Kelly

P.S. I see you put 6 holes on the bottom. You might should drill a few more on the bottom for migration if you do end up stacking like I described. I know some people just spread some newspaper or plastic out and dump the entire container and sort through it when they harvest.
Last edited by Kelly_Guy on Thu May 20, 2010 2:27 pm, edited 1 time in total.

Toil
Greener Thumb
Posts: 803
Joined: Tue Jan 05, 2010 9:18 pm
Location: drifting, unmoored

NokeStar GreenThumb wrote:Thanks for all the informative responses!

To clear my situation up, I have a chest freezer which sits almost empty all the time so it's wide open for me to use for freezing food scraps. I figure I'll let the scraps rot for a week or two and then freeze them until I get set up. I already bought my rubbermaid container and drilled holes in it (1/8" holes - 20 on top, 20 on the sides, and 6 on bottom. I have started to fill it with cut up cardboard but I got tired of cutting it after an hour so I will finish with newspaper. It's a 17 gallon container and looks very similar to the blue ones on the "how to" you tube videos floating around this site. I'm assuming this can handle 1000 worms.

As far as my outside compost I will start with newspaper, my dad still gets it and tosses it in the trash each day so I will now recycle it for him!

One other question I have is about plant clippings. I went out and trimmed a bunch of perennials yesterday and tossed them into my kitchen scrap bin. Are fresh plant clippings bad to mix in with a vermicompost? Should I have let them dry first? They will be rotting along with all the other stuff in there for a week or two.


Thanks!

consider drying your plants scraps sometimes. And consider partially drying too. My observation is that the most efficient worm bins have no runoff. You can control runoff by using dryer foods. If you have to water your bin once in a while then the trick is working for you.

On top of that, when you dry plant material you can crumble it easily and sprinkle on the surface. This drives worms to ecstasy!

Start with as many worms as you can get/afford. You can start with less, but population growth is what it is, and the higher you start the faster things move. I started with one, and when I started adding more bins I would put a whole lotta worms in the bin along with compost.
There's something new growing in the Helpful Gardener Forum! Become a part of it here!

zookprqn
Full Member
Posts: 23
Joined: Sat Jun 12, 2010 11:46 am
Location: Mountainburg, AR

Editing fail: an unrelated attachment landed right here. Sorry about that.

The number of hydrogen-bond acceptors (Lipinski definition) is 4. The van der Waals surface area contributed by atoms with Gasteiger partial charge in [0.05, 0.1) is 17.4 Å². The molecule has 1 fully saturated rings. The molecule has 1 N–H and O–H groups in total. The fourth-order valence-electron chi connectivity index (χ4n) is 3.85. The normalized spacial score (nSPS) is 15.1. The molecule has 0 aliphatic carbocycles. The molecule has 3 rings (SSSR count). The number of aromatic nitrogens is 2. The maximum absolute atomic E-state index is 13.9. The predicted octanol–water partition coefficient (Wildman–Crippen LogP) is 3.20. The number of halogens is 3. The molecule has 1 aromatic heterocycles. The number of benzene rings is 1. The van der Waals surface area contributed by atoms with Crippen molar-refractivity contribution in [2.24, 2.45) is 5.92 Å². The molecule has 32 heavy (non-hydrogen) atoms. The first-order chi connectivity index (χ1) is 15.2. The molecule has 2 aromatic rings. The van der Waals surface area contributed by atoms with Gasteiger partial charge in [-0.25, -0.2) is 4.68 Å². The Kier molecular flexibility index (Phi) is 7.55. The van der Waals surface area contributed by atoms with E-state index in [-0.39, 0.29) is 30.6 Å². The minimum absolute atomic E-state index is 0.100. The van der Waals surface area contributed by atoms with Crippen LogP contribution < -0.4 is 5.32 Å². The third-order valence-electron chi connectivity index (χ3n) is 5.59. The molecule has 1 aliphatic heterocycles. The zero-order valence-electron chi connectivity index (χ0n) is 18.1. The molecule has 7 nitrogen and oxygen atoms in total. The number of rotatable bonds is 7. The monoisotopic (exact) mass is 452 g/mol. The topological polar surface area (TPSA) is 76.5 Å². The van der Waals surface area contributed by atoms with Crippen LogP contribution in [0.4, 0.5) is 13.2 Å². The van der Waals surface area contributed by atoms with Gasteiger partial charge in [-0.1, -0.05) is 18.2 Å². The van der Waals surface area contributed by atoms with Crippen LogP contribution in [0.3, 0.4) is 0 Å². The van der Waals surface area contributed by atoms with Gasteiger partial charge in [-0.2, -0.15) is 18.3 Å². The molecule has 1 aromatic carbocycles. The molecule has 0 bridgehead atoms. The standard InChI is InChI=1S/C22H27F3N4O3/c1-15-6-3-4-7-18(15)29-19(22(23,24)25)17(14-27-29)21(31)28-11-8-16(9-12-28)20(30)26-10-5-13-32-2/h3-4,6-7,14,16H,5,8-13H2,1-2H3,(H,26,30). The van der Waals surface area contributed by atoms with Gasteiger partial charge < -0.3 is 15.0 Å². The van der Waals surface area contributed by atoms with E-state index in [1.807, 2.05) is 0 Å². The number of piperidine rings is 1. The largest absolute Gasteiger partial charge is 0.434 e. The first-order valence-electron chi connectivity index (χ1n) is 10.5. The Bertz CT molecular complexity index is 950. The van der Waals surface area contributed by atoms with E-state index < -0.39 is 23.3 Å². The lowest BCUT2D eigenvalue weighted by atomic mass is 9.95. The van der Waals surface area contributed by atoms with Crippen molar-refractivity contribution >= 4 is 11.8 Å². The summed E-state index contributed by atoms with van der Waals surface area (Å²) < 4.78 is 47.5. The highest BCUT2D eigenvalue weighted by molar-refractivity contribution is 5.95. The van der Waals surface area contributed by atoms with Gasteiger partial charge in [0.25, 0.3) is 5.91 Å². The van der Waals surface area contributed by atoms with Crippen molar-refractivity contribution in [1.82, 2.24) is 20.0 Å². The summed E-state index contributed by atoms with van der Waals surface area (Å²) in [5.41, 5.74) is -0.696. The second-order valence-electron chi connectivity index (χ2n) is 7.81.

Vermicomposting

I have spent most of my morning reading your posts and looking at sites referenced. I can't believe all the helpful information I've gotten! Thank you all so much! Can't wait to get started!
A true friend is someone who reaches for your hand and touches your heart.

NokeStar GreenThumb
Full Member
Posts: 21
Joined: Mon May 17, 2010 6:08 pm
Location: Roanoke VA

I have now ordered 1lb of worms from the recommended site above and expect them to be delivered this thurs/friday.

I have set my bin up with a combination of damp newspaper shreds and cardboard. I have also buried a cup or so of food clippings/coffee grains/coffee filters, spread out evenly and then covered that with more bedding and a handful of top soil. I read that it is good to let everything sit for a week or so to settle before placing the worms in.

Here goes nothing! I am pretty excited I have to admit
Life's a garden, Dig It!

sustainlife
Newly Registered
Posts: 9
Joined: Wed Jun 16, 2010 3:48 pm
Location: Texas - Zone 9

I recommend putting your scraps in a fridge not a freezer. A freezer will slow down the decaying process too much to cycle in food if you have an established bin. Depending on your waste production (mine consists of two people cooking meals everyday) the refrigerator will allow enough time to delay one bucket, while decaying the next. Remember that the worms do not eat the scraps themselves, they feed on the bacteria from the waste.

Do you harvest the castings to make a tea?
Jared

www.jaredanderin.com -
<b>Grassroots with Jared and Erin</b>

NokeStar GreenThumb
Full Member
Posts: 21
Joined: Mon May 17, 2010 6:08 pm
Location: Roanoke VA

I just received my worms yesterday! I was actually a little disappointing/frustrated because I wasn't expecting them until today or tomorrow. Because they came a day early they had to sit in the blazing sun (about 90 degrees) for hours inside a less than ideal environment. Needless to say when I took them out they were very slow and sluggish but have seemed to bounce back now and are now at least moving away from the light, when exposed, fairly quickly and look more healthy. Some are even crowding around wads of used paper towels soaked in coffee grains so I guess all is well to this point.

As far as my food I never took the "freezing" suggestion meaning that I should keep the scraps in the freezer. What I do is leave it at room temp in a rubbermaid bin. If flies ever become an issue I simply freeze it for 24hrs or so just to rid the problem or at least kill off the larvae, then it's right back to room temp where it can continue breaking down.

I'm pretty excited about everything. I am going to look into a flow through system as I can already see the huge perks in having one over the dump and sort method I am currently going to have to use. First I just need to be patient though and let these guys get adjusted.

Thanks a ton for any advice to this point!
Life's a garden, Dig It!

Joyfirst
Green Thumb
Posts: 361
Joined: Wed Feb 03, 2010 11:45 pm
Location: Southern California

I seem to have more worms in my regular compost than in my worm bin. They eat very slow -maybe I am doing something wrong?

Toil
Greener Thumb
Posts: 803
Joined: Tue Jan 05, 2010 9:18 pm
Location: drifting, unmoored

if you stimulate the microbes in that bin they will reproduce more and so will the worms that eat them. I find population is relative to how much I can feed without screwing up the system. When it's really cooking, they eat fast. Ground up food, wheat bran, dried leaves ground up, maybe a teaspoon of molases in a gallon of water, and water it if it isn't already too wet. And of course, bokashi compost if you have some. The point is you process things before feeding.
There's something new growing in the Helpful Gardener Forum! Become a part of it here!

Return to “Composting Forum”